Poland’s legislature passed a measure on January 25 that would outlaw calling Poland complicit in Nazi Germany’s war crimes during World War II and ban the use of the term “Polish death camps.” The ruling right-wing Law and Justice (PiS) party advocated the bill, drawing backlash from the Israeli government and Jewish rights groups.
The Senate of the Polish Parliament passed the bill by a 57-23 vote with only two abstentions. The bill dictates that the use of the term “Polish death camps” or the suggestion of Polish complicity during the war be met with a prison sentence of up to three years. On February 6, the bill was signed by Polish President Andrzej Duda despite significant foreign opposition.
Israeli Prime Minister Benjamin Netanyahu said that the bill is a “distortion of the truth, the rewriting of history, and the denial of the Holocaust,” according to RT. The Israeli ambassador to Poland also condemned the bill in a speech at Auschwitz. The Polish Institute of National Remembrance, a government-affiliated research institute, then accused Israeli authorities of interfering inappropriately in state affairs.
The United States, an ally to both Israel and Poland, said the new law could damage Polish-U.S. relations, according to Radio Poland.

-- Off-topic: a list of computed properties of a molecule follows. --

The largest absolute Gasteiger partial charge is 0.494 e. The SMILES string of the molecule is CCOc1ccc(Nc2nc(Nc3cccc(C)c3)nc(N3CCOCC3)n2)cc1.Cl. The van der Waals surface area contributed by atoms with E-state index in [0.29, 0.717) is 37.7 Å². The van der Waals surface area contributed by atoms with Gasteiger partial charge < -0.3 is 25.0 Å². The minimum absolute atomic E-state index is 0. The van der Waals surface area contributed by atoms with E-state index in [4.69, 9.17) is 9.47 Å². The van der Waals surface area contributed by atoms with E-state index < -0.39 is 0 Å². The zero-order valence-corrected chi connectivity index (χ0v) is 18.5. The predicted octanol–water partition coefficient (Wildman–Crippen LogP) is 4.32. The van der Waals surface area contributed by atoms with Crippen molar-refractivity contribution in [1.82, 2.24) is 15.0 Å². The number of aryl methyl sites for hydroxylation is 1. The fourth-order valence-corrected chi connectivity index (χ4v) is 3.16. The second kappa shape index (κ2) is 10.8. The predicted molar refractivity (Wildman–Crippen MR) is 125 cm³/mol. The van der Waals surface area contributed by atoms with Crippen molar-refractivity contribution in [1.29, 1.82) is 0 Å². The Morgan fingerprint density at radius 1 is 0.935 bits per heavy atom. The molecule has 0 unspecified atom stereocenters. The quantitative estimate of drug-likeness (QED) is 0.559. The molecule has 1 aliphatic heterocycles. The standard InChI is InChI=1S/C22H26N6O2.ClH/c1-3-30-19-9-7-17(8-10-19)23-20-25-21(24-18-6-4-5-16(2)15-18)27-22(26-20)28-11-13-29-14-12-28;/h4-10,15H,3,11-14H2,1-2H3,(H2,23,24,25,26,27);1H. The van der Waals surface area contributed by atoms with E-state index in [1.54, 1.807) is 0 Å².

The Polish president’s chief of staff, Krzysztof Szczerski, replied to the condemnations by the U.S. and other countries by saying that any accusations that the Polish nation participated in the genocide cannot be accepted and that “defending the truth is impossible when the lies remain unchallenged.”
In Jerusalem, the majority of the Israeli legislature is pushing for new legislation that could accuse Poland of Holocaust denial, according to the Jerusalem Post.
More than three million of Poland’s pre-war Jewish population of 3.2 million were murdered by the Nazis, accounting for more than half of Jewish Holocaust victims, according to the Jerusalem Post. The United States Holocaust Memorial Museum also reports that nearly two million non-Jewish Poles were also murdered by the Nazis during World War II.